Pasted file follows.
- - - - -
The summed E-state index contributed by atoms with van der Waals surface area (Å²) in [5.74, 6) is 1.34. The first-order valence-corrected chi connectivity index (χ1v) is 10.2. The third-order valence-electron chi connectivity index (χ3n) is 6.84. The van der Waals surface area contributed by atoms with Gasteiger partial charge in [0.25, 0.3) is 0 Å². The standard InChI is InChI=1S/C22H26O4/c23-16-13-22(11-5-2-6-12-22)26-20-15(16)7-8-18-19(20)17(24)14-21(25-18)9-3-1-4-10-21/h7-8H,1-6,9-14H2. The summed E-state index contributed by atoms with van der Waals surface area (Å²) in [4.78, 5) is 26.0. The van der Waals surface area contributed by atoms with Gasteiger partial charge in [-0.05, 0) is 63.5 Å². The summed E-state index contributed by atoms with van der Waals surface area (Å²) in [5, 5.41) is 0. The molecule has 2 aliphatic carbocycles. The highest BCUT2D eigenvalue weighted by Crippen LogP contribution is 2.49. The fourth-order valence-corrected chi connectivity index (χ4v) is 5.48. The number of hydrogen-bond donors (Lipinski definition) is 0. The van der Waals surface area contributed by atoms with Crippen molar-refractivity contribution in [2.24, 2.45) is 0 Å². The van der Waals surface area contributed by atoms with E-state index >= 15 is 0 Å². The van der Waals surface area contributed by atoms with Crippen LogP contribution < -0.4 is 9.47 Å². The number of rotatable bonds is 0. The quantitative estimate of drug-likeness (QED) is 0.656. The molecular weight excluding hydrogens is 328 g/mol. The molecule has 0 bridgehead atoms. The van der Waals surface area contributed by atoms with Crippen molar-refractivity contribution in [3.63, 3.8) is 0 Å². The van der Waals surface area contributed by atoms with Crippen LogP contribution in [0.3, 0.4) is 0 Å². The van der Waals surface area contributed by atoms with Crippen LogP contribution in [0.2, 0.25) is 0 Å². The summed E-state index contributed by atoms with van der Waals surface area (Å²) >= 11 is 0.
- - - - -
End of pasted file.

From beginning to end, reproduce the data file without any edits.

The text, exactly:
The summed E-state index contributed by atoms with van der Waals surface area (Å²) in [5.74, 6) is 1.34. The first-order valence-corrected chi connectivity index (χ1v) is 10.2. The third-order valence-electron chi connectivity index (χ3n) is 6.84. The van der Waals surface area contributed by atoms with Gasteiger partial charge in [0.25, 0.3) is 0 Å². The standard InChI is InChI=1S/C22H26O4/c23-16-13-22(11-5-2-6-12-22)26-20-15(16)7-8-18-19(20)17(24)14-21(25-18)9-3-1-4-10-21/h7-8H,1-6,9-14H2. The summed E-state index contributed by atoms with van der Waals surface area (Å²) in [4.78, 5) is 26.0. The van der Waals surface area contributed by atoms with Gasteiger partial charge in [-0.05, 0) is 63.5 Å². The summed E-state index contributed by atoms with van der Waals surface area (Å²) in [5, 5.41) is 0. The molecule has 2 aliphatic carbocycles. The highest BCUT2D eigenvalue weighted by Crippen LogP contribution is 2.49. The fourth-order valence-corrected chi connectivity index (χ4v) is 5.48. The number of hydrogen-bond donors (Lipinski definition) is 0. The van der Waals surface area contributed by atoms with Crippen molar-refractivity contribution in [2.24, 2.45) is 0 Å². The van der Waals surface area contributed by atoms with E-state index >= 15 is 0 Å². The van der Waals surface area contributed by atoms with Crippen LogP contribution < -0.4 is 9.47 Å². The number of rotatable bonds is 0. The quantitative estimate of drug-likeness (QED) is 0.656. The molecular weight excluding hydrogens is 328 g/mol. The molecule has 0 bridgehead atoms. The van der Waals surface area contributed by atoms with Crippen molar-refractivity contribution in [3.63, 3.8) is 0 Å². The van der Waals surface area contributed by atoms with Crippen LogP contribution in [0.3, 0.4) is 0 Å². The van der Waals surface area contributed by atoms with Crippen LogP contribution in [0.2, 0.25) is 0 Å². The summed E-state index contributed by atoms with van der Waals surface area (Å²) >= 11 is 0.